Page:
Takeaway: This week we take a step back and consider where we are in the cycle.
Sizing up the Cycle
There's not too much incremental in this week's labor market report, so rather than make something out of nothing from the data, we'll try and offer a bit of context on where we are in the cycle. The trendline rate of improvement suggests that the year-over-year change in rolling NSA claims should converge to zero sometime in the late-April/early-May time period as the chart below shows. Historically, that "zero convergence" has marked the metaphorical late innings of the economic expansion. Consider the last two cycles. Progress converged to zero around December 2006 and April 1999. The expansion persisted for some time thereafter, and equities continued to rise, but both were indications that the cycle was nearing the end of its expansion - arguably fueled by late-stage rotation into equities by retail investment. We don't want to imply that we can pin the tail on the donkey perfectly with this data series, but it has, in the past, been a useful leading indicator and we expect it will again serve as such in this current cycle.
The 2-10 spread fell -1 basis points WoW to 237 bps. 1Q14TD, the 2-10 spread is averaging 242 bps, which is higher by 1 bps relative to 4Q13.
Joshua Steiner, CFA
Jonathan Casteleyn, CFA, CMT
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New Jersey just banned automaker Tesla from selling cars directly to consumers in the Garden State, becoming the third, following Arizona and Texas, to impose such restrictions on the company.
Takeaway: We are hosting a thought leadership & investing discussion with Prof Laurence Smith today at 1pm. The dial-in & call details are below
"Prediction is very difficult. Especially about the future"
You are invited to join Hedgeye's Macro Team and Director of Research Daryl Jones for a special thought leadership and investing discussion with Laurence C. Smith, Professor and Chair of Geography and Professor of Earth & Space Sciences at UCLA and author of THE WORLD IN 2050.
Natural resource demand, population demographics, economic globalization and climate change will be the ascendant, global forces shaping civilization over the next half century.
We will explore the implications of these emerging dynamics, the challenges for governments and society and prospective investment opportunities born out of a sweeping shift in the distribution of people and power.
The call will be held on Today, March 13th at 1:00pm EST.
ABOUT PROFESSOR LAURENCE C. SMITH
Dr. Laurence C. Smith is Professor and Chair of Geography and Professor of Earth & Space Sciences at UCLA. His research includes topics of Arctic climate change, hydrology, carbon cycles and satellite remote sensing. He has published over 70 peer-reviewed articles including in the journals Science, Nature, and PNAS and won more than $7.7M in research funding from the National Science Foundation and NASA. In 2006 he was named a Guggenheim Fellow by the John S. Guggenheim Foundation and in 2007 his work appeared prominently in the Fourth Assessment Report of the United Nations' Intergovernmental Panel on Climate Change (IPCC). He is currently serving on steering committees for the National Research Council, NASA, and the World Economic Forum. He receives frequent requests to deliver keynotes at public and private speaking events, and in 2012 and 2014 was an invited speaker to the World Economic Forum in Davos.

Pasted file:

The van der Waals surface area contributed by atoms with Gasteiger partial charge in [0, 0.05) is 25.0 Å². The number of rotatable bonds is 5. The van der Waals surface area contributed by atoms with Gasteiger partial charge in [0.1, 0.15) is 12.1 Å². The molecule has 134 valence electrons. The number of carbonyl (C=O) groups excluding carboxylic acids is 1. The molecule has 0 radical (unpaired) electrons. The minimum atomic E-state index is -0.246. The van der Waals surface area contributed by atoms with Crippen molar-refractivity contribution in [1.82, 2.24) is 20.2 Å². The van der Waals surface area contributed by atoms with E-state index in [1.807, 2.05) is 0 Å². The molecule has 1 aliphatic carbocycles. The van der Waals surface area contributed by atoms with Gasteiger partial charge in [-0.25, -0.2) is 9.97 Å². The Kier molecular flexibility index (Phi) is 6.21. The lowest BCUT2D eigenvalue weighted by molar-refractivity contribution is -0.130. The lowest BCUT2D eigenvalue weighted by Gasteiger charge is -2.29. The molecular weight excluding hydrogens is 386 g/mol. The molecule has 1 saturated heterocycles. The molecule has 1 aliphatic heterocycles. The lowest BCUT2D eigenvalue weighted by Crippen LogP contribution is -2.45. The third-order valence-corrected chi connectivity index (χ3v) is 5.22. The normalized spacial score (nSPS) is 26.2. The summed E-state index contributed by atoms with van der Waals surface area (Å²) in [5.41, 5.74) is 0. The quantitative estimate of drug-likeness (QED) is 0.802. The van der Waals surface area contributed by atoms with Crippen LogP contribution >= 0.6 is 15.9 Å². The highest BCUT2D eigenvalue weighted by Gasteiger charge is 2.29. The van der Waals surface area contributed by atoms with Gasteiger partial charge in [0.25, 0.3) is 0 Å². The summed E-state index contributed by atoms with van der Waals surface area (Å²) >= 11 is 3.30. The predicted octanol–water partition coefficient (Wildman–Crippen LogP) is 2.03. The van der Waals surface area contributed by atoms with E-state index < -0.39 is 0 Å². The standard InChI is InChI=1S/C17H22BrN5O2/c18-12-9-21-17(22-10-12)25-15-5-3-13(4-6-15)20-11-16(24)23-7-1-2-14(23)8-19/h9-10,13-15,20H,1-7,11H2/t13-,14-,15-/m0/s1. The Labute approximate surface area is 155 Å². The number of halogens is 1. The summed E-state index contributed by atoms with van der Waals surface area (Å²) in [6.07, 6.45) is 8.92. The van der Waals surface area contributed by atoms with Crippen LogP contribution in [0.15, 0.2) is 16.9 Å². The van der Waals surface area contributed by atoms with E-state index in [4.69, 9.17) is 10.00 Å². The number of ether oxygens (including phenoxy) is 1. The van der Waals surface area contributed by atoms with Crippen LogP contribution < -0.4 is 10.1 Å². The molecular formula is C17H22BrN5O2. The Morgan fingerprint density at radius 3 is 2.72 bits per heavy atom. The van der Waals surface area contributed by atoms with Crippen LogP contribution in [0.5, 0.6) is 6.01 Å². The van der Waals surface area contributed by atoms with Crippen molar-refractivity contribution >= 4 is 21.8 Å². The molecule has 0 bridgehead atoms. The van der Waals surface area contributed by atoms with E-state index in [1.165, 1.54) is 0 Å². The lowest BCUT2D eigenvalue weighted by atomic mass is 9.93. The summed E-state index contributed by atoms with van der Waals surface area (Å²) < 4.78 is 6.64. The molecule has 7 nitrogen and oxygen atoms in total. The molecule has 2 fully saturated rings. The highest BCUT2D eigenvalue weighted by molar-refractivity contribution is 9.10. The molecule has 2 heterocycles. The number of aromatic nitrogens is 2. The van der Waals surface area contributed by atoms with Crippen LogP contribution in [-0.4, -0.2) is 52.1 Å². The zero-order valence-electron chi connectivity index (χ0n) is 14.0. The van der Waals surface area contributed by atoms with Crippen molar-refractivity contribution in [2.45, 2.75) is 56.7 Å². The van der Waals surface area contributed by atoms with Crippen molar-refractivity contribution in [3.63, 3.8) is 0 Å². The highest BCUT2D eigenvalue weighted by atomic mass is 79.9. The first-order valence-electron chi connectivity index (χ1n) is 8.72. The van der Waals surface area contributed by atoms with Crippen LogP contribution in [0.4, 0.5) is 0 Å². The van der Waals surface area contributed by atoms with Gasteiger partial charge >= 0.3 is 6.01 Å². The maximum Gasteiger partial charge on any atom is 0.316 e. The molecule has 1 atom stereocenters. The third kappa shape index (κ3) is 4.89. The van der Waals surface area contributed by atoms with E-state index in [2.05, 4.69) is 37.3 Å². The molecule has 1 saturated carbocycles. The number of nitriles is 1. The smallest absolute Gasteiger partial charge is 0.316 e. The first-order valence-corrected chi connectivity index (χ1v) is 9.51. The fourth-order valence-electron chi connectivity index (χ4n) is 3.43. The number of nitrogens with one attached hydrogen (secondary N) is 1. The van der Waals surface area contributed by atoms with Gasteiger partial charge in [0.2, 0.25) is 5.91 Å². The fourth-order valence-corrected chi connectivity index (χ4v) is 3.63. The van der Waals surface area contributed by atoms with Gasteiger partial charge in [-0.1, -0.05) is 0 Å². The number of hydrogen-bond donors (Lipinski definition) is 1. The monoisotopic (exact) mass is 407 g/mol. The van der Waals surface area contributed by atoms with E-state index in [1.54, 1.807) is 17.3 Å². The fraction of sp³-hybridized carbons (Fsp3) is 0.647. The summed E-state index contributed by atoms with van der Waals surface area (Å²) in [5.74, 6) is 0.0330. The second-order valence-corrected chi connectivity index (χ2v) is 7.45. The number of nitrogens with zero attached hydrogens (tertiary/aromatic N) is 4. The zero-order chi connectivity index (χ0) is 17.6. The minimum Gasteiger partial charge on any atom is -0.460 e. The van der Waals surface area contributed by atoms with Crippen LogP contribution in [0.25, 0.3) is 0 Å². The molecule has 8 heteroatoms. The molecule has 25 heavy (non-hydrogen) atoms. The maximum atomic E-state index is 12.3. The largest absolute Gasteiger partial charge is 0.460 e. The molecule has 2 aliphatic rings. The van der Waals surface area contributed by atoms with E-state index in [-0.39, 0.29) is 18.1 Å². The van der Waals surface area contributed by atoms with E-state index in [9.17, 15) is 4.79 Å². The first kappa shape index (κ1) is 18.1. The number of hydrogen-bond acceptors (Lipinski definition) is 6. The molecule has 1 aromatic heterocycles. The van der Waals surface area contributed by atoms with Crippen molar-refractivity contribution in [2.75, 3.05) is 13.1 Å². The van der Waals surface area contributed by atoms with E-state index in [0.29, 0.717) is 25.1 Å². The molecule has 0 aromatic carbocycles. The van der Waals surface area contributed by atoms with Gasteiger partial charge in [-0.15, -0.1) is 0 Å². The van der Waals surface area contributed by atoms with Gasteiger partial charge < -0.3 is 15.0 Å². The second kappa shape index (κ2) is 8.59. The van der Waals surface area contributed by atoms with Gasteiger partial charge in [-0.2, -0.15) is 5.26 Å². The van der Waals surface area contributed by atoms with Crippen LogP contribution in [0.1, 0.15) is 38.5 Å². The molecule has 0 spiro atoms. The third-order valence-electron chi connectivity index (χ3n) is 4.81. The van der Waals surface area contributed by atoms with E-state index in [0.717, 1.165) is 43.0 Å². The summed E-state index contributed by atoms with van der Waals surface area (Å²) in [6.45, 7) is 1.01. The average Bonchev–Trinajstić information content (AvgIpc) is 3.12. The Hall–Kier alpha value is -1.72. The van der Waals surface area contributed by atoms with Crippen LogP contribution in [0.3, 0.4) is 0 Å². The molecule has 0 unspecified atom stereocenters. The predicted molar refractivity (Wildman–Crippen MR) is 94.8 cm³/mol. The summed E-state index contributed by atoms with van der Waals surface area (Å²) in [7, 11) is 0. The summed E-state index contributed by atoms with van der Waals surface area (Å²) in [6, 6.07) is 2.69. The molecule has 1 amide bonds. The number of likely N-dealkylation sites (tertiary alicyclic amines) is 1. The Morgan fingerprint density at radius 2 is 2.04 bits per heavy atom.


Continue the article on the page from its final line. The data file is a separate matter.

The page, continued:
His general-audience book THE WORLD IN 2050: Four Forces Shaping Civilization's Northern Future (Plume: New York, 2011; U.K. edition titled THE NEW NORTH, Profile: London, 2011 with translations in 14 languages) synthesizing cross-cutting trends in natural resource demand, population demographics, economic globalization, and climate change with particular emphasis on northern countries was winner of the Walter P. Kistler Book Award and a NATURE Editor's Pick of 2012. His work has received coverage in The Wall Street Journal, The Economist, The Los Angeles Times, The Washington Post, The Globe and Mail, The Financial Times, Discover Magazine, NPR, CBC Radio, BBC and others.
Editor's Note: This is a complimentary research note from Hedgeye Analyst Matthew Hedrick published on March 10, 2014 at 12:00 PM.
Below are key European banking risk monitors, which are included as part of Josh Steiner and the Financial team's "Monday Morning Risk Monitor". If you'd like to receive the work of the Financials team or request a trial please email firstname.lastname@example.org. And, for more information on our services, click here.
European Financial CDS - The big mover in European swaps last week was Sberbank of Russia, which widened 72 bps to 286 bps from 214 bps. Russia's largest bank has often been a good indicator on geopolitical as well as commodity pressures. Elsewhere across Europe, the Financials were much more sanguine with broad-based improvement.
Sovereign CDS – Sovereign swaps were tighter across the globe last week with the sole exception of the US, where swaps were unchanged at 30 bps. Europe put up broad-based improvement in spite of turmoil in peripheral Ukraine.
Euribor-OIS Spread – The Euribor-OIS spread tightened by 3 bps to 11 bps. The Euribor-OIS spread (the difference between the euro interbank lending rate and overnight indexed swaps) measures bank counterparty risk in the Eurozone. The OIS is analogous to the effective Fed Funds rate in the United States. Banks lending at the OIS do not swap principal, so counterparty risk in the OIS is minimal. By contrast, the Euribor rate is the rate offered for unsecured interbank lending. Thus, the spread between the two isolates counterparty risk.
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